I love judging.  I’ve got a decent palate and can evaluate a beer pretty well.  My years of homebrewing experience certainly help with knowing how common faults occur, and my love of beer in general gives me a wide breadth of tasting experience to draw from as well.  In the past year, I spent time at least every other week evaluating beer for practice, filling out scoresheets, learning the BJCP guidelines inside and out, and learning to become a better judge.  We used a Siebel kit to introduce off flavors into beer and evaluate them.  We tried individual strains of Brettanomyces, Saccharomyces, Lactobacillus and Pediococcus to experience the pure strains of these brewing bacteria.  We tasted our way through nearly every style available (this is not something you want to undertake in a week’s time, your liver will never forgive you).

The online exam was difficult, and time management is of the essence.  Remember when I mentioned it was 200 questions in 60 minutes?  Yeah, time management!  The tasting exam was stressful, but I think I did well.  6 different beers in 90 minutes, some with faults, some which are classic examples brewed by commercial brewers.  They evaluate you on how far off you were from the proctor’s scores, if you noted the same flavors, aromas, etc. and the quality of feedback you provided.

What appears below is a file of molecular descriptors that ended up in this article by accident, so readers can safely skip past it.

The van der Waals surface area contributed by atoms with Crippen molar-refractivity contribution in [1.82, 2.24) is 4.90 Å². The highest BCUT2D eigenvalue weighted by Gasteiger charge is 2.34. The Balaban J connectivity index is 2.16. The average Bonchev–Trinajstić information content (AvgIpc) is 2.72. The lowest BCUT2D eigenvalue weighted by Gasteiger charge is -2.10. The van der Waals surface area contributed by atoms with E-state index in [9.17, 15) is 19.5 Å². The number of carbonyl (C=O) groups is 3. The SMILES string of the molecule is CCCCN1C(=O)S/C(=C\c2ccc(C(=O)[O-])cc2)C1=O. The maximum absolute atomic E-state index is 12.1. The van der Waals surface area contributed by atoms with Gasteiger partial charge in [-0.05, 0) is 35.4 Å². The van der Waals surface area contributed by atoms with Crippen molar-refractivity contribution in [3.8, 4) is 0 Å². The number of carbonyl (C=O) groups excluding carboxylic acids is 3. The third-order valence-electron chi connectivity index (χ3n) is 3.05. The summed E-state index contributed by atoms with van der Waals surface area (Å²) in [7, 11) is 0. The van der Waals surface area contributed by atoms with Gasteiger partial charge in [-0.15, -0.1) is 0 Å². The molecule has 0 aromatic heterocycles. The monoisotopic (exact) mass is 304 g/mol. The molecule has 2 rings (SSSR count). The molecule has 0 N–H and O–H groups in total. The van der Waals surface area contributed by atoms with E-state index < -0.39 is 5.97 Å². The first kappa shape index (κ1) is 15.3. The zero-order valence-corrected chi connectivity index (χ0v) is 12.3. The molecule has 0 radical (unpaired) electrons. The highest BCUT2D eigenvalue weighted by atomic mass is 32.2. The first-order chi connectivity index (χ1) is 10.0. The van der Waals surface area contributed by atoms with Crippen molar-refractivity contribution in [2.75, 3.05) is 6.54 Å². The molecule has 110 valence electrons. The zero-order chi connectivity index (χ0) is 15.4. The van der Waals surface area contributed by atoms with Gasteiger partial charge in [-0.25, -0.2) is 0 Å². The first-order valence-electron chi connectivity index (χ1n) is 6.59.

It takes time to get ranking / tasting exam scores back.  I tested in mid-December, and will probably have to wait 4 months to hear back on my final score.  The exams are graded as a group so each grader has to do maybe 90 scoresheets total before they can send it along to the next grader.  It can be a very long process.

I look forward to finding out how I scored, but hope to be fully Certified in the coming months once I get my score back.  Who knows..if I did well enough I may find that I qualify for the next round of testing to become a National judge in a year or two (that requires a bunch of judging experience points as well as a written exam).  Then again, I may just be happy getting to Certified. Time will tell…

More information about the BJCP program can be found at BJCP.org.  Have questions about beer judging?  Fire them at us in the comments!

Josh Howard
jthoward@gmail.com

Josh has been a homebrewer for 14 years and is a BJCP certified beer judge. He primarily enjoys hoppy beers, sour beers, and anything aged in a bourbon barrel.

  • Mike B

    Great run down Josh. Good luck on the testing…